. Now, what is adult bullying? Well, it's this. This is not a textbook definition of bullying, and yet I think the cartoon version is sometimes clearer.
A little sand in your face and... a little threat, just to remind you that you're nobody. And that happens countless times every day all over the world, in the workplace, when the boss says, "Do you want to keep your job? Keep your mouth shut!" Or when a coworker is rudely late to his presentation just to throw him off his game. In a recent survey of 2,000 adults across the United States, 31% said they had been bullied as adults. They surveyed 9,000 federal employees and 57% said they had been harassed in the last two years. And yes, the government has an anti-bullying policy.
And obviously, it's not just limited to the workplace. Adult harassment is equally common at home, in marriages, in our communities, on the street if you've ever driven during rush hour, in politics... It's everywhere. And it is not the external repercussions that are as significant as the internal impact on the individual, the target, the victim. The emotional and psychological damage to self-esteem, confidence and dignity is enormous. I know this because I was bullied for most of my life. Not anymore. And along that journey, I learned three hard-hitting truths about the oppression of adult bullying. The first truth is how personal it is.
Now, bullying between adults isn't a big deal if you've never been bullied. It's something like the difference between major and minor surgery: if I have it, it's major; you have it, it's minor. Good? And that's what a lot of people think about bullying. They've never been harassed, they can't identify themselves, so it can't be a big deal. And anti-harassment policies are often created by those in positions of power who have never been harassed. And yes, even when they tell you, “Oh… Don't let it bother you,” that's personal. Psychotherapist Jenise Harmon suggests that bullying is not about you. "You're not the one with the problems, so you should never take bullying personally." Excuse me, lawyer, with all due respect, when you're the one who gets punched every day, it's personal.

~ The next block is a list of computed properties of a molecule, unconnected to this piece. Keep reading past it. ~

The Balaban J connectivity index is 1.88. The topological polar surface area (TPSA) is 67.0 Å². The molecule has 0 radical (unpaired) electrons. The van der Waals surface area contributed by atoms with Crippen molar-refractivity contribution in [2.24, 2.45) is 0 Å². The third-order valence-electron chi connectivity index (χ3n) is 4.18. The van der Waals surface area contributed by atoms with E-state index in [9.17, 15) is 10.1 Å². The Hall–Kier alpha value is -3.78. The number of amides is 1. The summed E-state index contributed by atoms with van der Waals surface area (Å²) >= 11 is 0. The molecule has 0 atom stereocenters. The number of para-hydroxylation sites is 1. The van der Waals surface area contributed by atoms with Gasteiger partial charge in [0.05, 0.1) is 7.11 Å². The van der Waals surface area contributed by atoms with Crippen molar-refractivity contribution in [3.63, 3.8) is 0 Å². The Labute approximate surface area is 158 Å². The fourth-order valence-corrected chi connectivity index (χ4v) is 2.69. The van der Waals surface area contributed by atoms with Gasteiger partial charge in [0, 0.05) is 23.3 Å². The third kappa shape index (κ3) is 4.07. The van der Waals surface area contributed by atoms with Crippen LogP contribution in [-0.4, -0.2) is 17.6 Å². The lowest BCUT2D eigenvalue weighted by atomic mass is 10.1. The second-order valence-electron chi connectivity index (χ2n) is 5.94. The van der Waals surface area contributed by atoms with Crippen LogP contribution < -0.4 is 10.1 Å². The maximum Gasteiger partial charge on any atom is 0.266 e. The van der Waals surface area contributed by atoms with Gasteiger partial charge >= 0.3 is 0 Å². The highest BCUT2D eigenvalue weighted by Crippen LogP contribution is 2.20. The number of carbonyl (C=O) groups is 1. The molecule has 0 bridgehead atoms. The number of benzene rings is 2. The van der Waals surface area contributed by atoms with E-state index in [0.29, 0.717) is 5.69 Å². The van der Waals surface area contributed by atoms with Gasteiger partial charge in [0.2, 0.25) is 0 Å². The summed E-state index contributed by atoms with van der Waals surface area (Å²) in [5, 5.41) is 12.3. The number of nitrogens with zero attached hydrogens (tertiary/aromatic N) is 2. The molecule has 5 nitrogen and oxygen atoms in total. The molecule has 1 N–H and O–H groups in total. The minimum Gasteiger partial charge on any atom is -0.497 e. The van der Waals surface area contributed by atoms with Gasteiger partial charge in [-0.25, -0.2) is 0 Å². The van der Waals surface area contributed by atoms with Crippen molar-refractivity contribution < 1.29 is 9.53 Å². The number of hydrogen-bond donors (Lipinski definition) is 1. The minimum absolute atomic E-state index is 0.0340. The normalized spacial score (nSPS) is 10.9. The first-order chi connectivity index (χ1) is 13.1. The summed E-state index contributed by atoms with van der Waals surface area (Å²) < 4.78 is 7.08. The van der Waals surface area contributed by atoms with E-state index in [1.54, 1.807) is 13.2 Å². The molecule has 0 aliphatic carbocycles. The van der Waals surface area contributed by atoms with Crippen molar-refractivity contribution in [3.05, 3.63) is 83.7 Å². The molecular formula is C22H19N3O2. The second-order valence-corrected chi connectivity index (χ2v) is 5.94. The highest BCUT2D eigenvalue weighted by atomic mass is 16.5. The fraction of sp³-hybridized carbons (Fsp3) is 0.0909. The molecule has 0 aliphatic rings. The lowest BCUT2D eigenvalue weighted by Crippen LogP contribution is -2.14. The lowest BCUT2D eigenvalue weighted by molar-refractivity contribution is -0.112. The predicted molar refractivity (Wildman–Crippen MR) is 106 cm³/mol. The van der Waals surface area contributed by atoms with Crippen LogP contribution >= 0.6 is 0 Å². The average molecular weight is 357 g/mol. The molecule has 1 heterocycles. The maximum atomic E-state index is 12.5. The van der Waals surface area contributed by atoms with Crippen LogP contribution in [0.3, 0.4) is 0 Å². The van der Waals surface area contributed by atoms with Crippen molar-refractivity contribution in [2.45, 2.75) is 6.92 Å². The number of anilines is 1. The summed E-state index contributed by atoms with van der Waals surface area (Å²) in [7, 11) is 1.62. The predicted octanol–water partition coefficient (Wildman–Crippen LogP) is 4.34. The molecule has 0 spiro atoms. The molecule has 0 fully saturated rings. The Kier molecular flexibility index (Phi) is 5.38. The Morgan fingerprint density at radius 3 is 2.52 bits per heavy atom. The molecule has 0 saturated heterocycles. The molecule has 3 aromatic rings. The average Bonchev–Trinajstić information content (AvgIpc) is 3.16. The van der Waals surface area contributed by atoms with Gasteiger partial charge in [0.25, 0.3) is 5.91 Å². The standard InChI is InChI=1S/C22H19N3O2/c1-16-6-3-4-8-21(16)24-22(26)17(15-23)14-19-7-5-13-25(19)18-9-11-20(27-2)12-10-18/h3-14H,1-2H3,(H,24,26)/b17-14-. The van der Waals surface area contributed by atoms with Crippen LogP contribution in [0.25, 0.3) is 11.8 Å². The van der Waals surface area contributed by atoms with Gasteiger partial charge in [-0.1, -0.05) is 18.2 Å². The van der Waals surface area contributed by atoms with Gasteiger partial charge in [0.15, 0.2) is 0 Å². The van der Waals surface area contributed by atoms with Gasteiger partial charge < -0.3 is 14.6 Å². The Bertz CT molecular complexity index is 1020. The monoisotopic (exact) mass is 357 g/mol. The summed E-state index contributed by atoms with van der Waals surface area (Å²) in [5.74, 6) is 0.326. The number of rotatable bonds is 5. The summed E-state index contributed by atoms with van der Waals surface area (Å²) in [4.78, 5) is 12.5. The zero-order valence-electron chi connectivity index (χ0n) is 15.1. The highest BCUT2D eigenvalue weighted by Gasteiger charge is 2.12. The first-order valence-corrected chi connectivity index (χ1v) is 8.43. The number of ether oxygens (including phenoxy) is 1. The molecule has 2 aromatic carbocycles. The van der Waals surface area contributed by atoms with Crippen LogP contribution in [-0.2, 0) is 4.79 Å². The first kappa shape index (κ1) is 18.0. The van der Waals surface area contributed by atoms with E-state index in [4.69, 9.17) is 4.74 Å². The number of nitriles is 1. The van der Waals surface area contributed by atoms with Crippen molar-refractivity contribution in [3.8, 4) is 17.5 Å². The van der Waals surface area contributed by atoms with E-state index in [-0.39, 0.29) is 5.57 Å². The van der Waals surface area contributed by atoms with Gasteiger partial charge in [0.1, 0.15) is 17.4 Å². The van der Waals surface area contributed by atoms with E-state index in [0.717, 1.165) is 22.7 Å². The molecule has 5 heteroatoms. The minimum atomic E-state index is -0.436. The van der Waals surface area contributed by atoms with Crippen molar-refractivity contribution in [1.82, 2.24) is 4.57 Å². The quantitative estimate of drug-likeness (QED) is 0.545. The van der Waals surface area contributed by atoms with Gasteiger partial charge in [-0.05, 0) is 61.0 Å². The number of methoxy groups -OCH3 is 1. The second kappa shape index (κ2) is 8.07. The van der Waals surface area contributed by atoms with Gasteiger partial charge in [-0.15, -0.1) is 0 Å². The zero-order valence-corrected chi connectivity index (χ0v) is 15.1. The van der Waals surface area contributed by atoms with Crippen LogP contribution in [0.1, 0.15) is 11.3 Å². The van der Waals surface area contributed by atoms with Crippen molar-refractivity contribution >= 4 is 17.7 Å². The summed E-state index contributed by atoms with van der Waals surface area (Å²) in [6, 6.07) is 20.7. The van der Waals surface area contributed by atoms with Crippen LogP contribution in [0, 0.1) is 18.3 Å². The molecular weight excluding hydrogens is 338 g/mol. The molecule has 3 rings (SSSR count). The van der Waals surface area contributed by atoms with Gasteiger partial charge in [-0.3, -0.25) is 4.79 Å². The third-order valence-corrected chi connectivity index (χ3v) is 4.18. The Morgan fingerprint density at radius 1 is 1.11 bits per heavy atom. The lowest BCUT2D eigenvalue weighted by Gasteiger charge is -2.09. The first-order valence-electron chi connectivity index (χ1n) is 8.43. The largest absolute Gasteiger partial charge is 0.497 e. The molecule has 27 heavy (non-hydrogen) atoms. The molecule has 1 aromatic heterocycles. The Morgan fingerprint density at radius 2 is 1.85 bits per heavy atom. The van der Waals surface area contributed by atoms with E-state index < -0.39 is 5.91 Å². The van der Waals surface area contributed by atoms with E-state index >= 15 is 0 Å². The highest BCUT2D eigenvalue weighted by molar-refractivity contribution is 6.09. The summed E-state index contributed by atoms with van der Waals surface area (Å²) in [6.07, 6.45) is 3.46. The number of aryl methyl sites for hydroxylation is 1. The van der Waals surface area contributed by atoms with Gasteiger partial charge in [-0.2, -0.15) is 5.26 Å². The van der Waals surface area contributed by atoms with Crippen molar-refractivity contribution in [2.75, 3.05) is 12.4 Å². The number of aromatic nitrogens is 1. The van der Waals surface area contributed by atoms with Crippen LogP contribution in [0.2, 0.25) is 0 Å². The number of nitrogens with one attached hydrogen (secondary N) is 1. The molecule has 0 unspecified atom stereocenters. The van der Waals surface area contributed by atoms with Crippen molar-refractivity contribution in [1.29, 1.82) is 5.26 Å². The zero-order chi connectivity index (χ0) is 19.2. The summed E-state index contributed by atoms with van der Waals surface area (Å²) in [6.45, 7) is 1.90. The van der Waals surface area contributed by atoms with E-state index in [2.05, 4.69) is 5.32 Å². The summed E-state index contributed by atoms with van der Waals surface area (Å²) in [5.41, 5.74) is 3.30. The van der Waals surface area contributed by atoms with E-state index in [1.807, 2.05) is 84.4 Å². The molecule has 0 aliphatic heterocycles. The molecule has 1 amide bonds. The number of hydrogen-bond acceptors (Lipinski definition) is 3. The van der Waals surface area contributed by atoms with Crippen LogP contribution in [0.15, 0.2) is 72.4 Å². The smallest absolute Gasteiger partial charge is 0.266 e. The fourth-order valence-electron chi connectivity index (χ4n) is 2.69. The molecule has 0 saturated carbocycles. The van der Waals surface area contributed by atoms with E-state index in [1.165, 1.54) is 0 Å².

When a coworker accuses you of saying something you didn't say, his problem becomes yours. When a bullying husband tells his wife every day how worthless she is, it's personal. The second hard truth about adult bullying is how helpless you feel. The real problem is not the bullies; It's fear, it's the feeling of helplessness to do something about it. It is this dark cloud of constant shame and anxiety that stifles self-esteem, kills dreams, and can lead to depression and even suicide. For me, it was this feeling that I couldn't stand up for myself. I always did pretty well with everything until conflict arose and then I would back down and run away.
I train salespeople and one of the things I've discovered is that fear and personal insecurities probably push us more than any other type of harassment. And for me, it was that feeling that I just couldn't defend myself. I spent so much of my life avoiding conflict, hiding out of fear of bullies, that my biggest bully had become fear itself. And in any case, the impact is equally devastating. The third truth about adult bullying is that it can be solved. Now, all the talk about anti-bullying policies and safe spaces hasn't worked, and won't work. Because? Because bullying is worth it to the bully, and because bullies are not stupid, they are not going to follow the rules.